HARARE – Prices in the property sector are anticipated to remain high going into 2019 compared to regional peers, on the back of inflationary pressures, a local research firm has said.
Old Mutual Securities (Omsec) said going into the New Year, the property sector was set to see higher prices compared to regional peers on the back of high costs of building materials for new developments.
“The short-term should prove difficult for property companies but improved economic activity in the medium to long-term should benefit the sector.
“We maintain that comparatively higher financing costs as well as the high cost of building materials for new property developments will see property prices remaining high when compared to regional peers,” the analysts at Omsec said.
The country’s inflation firmed 10,16 percentage points in November to settle at 31,01 percent, against currency uncertainty which has forced most investors to hedge in the property sector.
Towards close of the third quarter, the country was hit by a cement shortage, leaving the construction industry stranded, while in some instances resorting to the black market. This, according to industry insiders, also pushed the cost of inputs in the construction industry.
Meanwhile, IH Securities (IH), another research firm, recently predicted property counters on the Zimbabwe Stock Exchange (ZSE) will remain under pressure as voids continue to surge in the sector driven by weak economic fundamentals.
According to IH, the ZSE’s property counters — First Mutual Properties, Mashonaland Holdings, Dawn Properties and Zimre Property Investments — had also seen softening demand on the back of a growing informal sector with little use for commercial properties.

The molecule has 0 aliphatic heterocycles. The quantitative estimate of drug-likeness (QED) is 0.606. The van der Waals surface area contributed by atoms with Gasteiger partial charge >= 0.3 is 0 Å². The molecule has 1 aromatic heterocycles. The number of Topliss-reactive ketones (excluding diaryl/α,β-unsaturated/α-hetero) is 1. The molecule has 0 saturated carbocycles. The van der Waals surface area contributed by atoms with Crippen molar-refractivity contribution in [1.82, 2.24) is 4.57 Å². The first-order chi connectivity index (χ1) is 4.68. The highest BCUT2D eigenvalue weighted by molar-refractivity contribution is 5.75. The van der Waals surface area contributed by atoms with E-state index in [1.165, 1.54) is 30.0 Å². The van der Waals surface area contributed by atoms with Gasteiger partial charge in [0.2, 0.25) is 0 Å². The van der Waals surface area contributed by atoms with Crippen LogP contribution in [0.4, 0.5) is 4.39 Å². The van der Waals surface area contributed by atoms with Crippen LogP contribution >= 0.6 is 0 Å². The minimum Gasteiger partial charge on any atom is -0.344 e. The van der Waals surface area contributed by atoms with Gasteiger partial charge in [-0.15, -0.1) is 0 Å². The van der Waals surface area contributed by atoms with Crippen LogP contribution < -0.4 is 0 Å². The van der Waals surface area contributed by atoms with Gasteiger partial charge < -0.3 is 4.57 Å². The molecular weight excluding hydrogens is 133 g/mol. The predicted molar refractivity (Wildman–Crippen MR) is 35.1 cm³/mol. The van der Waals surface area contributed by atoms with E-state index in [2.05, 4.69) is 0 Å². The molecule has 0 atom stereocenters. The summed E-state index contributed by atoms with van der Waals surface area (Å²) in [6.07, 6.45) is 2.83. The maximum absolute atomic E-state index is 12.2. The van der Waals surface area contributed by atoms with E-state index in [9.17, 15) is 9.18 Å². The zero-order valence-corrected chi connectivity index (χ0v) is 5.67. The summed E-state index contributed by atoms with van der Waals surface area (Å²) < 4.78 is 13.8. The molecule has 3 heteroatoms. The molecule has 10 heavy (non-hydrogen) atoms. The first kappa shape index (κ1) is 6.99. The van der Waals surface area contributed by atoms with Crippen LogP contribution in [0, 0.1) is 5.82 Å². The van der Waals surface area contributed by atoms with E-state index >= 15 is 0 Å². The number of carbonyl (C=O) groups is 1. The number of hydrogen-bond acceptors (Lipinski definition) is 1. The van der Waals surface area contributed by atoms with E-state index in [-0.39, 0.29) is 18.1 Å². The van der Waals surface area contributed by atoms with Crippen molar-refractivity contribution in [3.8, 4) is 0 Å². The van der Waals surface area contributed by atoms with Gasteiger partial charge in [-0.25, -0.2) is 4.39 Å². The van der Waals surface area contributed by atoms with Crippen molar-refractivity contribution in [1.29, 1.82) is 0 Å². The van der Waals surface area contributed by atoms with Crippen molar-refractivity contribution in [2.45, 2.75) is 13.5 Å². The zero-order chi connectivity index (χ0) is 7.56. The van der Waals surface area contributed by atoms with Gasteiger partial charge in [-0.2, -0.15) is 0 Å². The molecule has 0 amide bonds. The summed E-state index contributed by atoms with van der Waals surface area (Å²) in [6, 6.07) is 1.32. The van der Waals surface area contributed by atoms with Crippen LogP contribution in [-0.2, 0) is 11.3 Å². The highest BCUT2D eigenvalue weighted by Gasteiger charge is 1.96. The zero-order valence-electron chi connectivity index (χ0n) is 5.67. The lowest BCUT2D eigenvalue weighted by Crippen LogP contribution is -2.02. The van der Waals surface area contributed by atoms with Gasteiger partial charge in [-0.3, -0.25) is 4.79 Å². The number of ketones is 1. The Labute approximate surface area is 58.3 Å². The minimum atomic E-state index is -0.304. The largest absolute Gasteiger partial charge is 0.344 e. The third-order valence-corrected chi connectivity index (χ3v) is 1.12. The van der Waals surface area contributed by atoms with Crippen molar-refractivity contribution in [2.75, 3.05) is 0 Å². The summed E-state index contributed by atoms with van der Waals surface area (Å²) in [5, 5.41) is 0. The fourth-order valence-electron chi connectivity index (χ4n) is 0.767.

“While demand for office rental space in the CBD weakens, demand for retail space remains relatively strong in both the CBD and suburban areas. However overall we anticipate occupancies will continue to remain under pressure with limited scope for rental increases,” the analysts at IH said in an equity strategy paper.
Property companies continue to see low demand for space on the market as companies have very few quality tenants.
“This has turned property companies into price-takers as quality tenants influence their own terms. The growing informal sector poses a risk to the sector as people move away from renting large office spaces and opt for ‘mobile’ offices,” IH said.
First Mutual Property chairperson Elisha Moyo, is on record pointing out that despite Zimbabwe’s improving business confidence and economic fundamentals, demand for space has remained subdued with occupancies in the property sector flat.
“Despite the improving economic fundamentals, strong Gross Domestic Product (GDP) growth is still required to significantly increase effective demand for space.
“The socio-economic dynamics of the economy are seeing property investors adapt the product offering, to meet the needs of the informal sector,” he said in a statement appending the realtor’s first half results.